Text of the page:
City Plans to Impose $100 Fine on Curbside Christmas Tree Violators

The city says leftover tinsel, garland and ornaments impede the mulching process.

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    The city plans to start fining residents who fail to remove all the tinsel and ornaments from their Christmas trees before putting them out for recycling.

    Most New Yorkers are balking at the proposed $100 fine, which could be enforced if even one shiny piece of tinsel ends up on the curb. The city says a deterrent is necessary because gilded trees are much harder -- and therefore more costly -- to turn into mulch.

    The Sanitation Department collects about 150,000 trees annually.

    If officials discover a tree violation, they will be able to fine anyone they can -- a superintendent, apartment building owner, homeowner or the rogue tree owner himself, a spokeswoman told The New York Post, which first reported the fines.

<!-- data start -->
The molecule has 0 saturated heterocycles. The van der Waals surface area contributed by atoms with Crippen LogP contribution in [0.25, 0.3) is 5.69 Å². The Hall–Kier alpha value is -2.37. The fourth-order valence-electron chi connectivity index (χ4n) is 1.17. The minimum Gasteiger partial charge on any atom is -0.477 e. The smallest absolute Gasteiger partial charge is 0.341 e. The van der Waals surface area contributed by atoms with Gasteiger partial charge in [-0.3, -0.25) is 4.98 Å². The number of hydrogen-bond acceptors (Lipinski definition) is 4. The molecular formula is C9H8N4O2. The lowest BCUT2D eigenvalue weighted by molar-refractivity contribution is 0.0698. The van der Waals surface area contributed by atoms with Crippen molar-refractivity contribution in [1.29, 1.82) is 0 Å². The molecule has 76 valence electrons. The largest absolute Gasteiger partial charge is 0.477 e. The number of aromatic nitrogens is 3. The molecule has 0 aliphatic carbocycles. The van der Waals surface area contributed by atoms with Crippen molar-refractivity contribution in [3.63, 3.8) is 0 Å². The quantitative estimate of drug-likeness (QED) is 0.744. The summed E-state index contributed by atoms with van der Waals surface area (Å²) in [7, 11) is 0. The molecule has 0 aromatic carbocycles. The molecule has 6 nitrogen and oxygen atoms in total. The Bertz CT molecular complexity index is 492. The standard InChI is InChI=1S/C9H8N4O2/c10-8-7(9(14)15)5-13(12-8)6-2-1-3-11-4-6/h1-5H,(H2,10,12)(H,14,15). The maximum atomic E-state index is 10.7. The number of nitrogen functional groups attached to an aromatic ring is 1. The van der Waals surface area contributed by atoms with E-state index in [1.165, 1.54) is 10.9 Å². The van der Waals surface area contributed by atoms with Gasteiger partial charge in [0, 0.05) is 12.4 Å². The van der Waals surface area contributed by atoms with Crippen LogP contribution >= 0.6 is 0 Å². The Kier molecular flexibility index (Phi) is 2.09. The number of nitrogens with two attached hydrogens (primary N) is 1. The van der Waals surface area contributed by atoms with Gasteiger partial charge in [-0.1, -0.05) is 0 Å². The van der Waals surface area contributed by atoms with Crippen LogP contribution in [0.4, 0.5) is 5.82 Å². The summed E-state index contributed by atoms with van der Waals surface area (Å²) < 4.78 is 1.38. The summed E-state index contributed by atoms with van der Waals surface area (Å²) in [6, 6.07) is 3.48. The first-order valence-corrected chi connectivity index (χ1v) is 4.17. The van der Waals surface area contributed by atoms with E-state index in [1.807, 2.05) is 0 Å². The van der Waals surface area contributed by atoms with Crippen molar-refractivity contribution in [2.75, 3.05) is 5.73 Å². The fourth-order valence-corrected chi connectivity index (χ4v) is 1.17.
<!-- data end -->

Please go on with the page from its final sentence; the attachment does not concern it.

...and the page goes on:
The proposed fines must be approved before the Environmental Control Board. A public hearing will be held next month, but some board members are already expressing opinions.

    Councilman Robert Jackson said the sanitation department has a valid point, but the Democrat argued some new residents may inadvertently break the rule for lack of awareness. And they shouldn't be punished so harshly for that.

    "I forget to take a few Christmas balls off the tree and you're going to fine me $100? How much are we going to hit people with fines? $100 is too much," Jackson told the Post.

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